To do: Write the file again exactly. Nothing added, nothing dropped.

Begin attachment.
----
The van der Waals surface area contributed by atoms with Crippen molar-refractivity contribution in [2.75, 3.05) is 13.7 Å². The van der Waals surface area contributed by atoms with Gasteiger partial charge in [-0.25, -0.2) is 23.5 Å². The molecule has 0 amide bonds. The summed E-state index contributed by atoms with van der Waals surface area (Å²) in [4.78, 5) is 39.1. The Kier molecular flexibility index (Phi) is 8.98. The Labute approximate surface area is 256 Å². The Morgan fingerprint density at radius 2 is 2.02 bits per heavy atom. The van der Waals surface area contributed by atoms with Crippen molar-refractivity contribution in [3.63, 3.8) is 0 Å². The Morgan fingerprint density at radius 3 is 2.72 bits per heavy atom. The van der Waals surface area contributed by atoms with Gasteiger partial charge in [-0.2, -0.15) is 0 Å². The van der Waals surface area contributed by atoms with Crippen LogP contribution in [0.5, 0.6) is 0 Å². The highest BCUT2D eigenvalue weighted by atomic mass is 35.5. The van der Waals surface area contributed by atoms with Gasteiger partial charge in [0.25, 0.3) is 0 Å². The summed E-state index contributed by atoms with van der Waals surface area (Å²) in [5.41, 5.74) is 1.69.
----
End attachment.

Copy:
The van der Waals surface area contributed by atoms with Crippen molar-refractivity contribution in [2.75, 3.05) is 13.7 Å². The van der Waals surface area contributed by atoms with Gasteiger partial charge in [-0.25, -0.2) is 23.5 Å². The molecule has 0 amide bonds. The summed E-state index contributed by atoms with van der Waals surface area (Å²) in [4.78, 5) is 39.1. The Kier molecular flexibility index (Phi) is 8.98. The Labute approximate surface area is 256 Å². The Morgan fingerprint density at radius 2 is 2.02 bits per heavy atom. The van der Waals surface area contributed by atoms with Crippen molar-refractivity contribution in [3.63, 3.8) is 0 Å². The Morgan fingerprint density at radius 3 is 2.72 bits per heavy atom. The van der Waals surface area contributed by atoms with Gasteiger partial charge in [-0.2, -0.15) is 0 Å². The van der Waals surface area contributed by atoms with Crippen LogP contribution in [0.5, 0.6) is 0 Å². The highest BCUT2D eigenvalue weighted by atomic mass is 35.5. The van der Waals surface area contributed by atoms with Gasteiger partial charge in [0.25, 0.3) is 0 Å². The summed E-state index contributed by atoms with van der Waals surface area (Å²) in [5.41, 5.74) is 1.69.